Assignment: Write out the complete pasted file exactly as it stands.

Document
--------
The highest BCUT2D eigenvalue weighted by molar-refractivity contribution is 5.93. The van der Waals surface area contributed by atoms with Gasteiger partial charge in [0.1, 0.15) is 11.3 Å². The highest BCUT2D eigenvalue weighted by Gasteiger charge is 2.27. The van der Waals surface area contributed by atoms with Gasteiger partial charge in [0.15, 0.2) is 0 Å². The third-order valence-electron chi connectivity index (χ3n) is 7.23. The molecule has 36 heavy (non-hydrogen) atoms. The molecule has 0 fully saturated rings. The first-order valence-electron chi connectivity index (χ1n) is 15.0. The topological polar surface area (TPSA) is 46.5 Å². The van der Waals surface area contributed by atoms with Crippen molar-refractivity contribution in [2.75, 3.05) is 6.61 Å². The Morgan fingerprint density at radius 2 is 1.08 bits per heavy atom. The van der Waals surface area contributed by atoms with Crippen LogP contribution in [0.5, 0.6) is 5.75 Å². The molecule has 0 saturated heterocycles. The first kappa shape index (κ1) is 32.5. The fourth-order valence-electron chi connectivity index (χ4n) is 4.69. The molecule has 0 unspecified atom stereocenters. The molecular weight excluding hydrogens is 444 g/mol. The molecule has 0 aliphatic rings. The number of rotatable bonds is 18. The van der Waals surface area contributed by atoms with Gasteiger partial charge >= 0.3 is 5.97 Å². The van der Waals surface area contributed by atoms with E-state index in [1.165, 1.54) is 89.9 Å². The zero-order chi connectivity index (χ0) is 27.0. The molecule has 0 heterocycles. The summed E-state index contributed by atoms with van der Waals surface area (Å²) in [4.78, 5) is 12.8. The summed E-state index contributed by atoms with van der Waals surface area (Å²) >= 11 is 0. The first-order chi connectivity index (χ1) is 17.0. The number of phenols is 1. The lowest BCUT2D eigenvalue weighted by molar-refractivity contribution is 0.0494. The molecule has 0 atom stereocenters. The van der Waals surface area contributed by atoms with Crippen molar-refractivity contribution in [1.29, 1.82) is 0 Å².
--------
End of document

The highest BCUT2D eigenvalue weighted by molar-refractivity contribution is 5.93. The van der Waals surface area contributed by atoms with Gasteiger partial charge in [0.1, 0.15) is 11.3 Å². The highest BCUT2D eigenvalue weighted by Gasteiger charge is 2.27. The van der Waals surface area contributed by atoms with Gasteiger partial charge in [0.15, 0.2) is 0 Å². The third-order valence-electron chi connectivity index (χ3n) is 7.23. The molecule has 36 heavy (non-hydrogen) atoms. The molecule has 0 fully saturated rings. The first-order valence-electron chi connectivity index (χ1n) is 15.0. The topological polar surface area (TPSA) is 46.5 Å². The van der Waals surface area contributed by atoms with Crippen molar-refractivity contribution in [2.75, 3.05) is 6.61 Å². The Morgan fingerprint density at radius 2 is 1.08 bits per heavy atom. The van der Waals surface area contributed by atoms with Crippen LogP contribution in [0.5, 0.6) is 5.75 Å². The molecule has 0 saturated heterocycles. The first kappa shape index (κ1) is 32.5. The fourth-order valence-electron chi connectivity index (χ4n) is 4.69. The molecule has 0 unspecified atom stereocenters. The molecular weight excluding hydrogens is 444 g/mol. The molecule has 0 aliphatic rings. The number of rotatable bonds is 18. The van der Waals surface area contributed by atoms with Gasteiger partial charge >= 0.3 is 5.97 Å². The van der Waals surface area contributed by atoms with E-state index in [1.165, 1.54) is 89.9 Å². The zero-order chi connectivity index (χ0) is 27.0. The molecule has 0 heterocycles. The summed E-state index contributed by atoms with van der Waals surface area (Å²) in [4.78, 5) is 12.8. The summed E-state index contributed by atoms with van der Waals surface area (Å²) >= 11 is 0. The first-order chi connectivity index (χ1) is 17.0. The number of phenols is 1. The lowest BCUT2D eigenvalue weighted by molar-refractivity contribution is 0.0494. The molecule has 0 atom stereocenters. The van der Waals surface area contributed by atoms with Crippen molar-refractivity contribution in [1.29, 1.82) is 0 Å².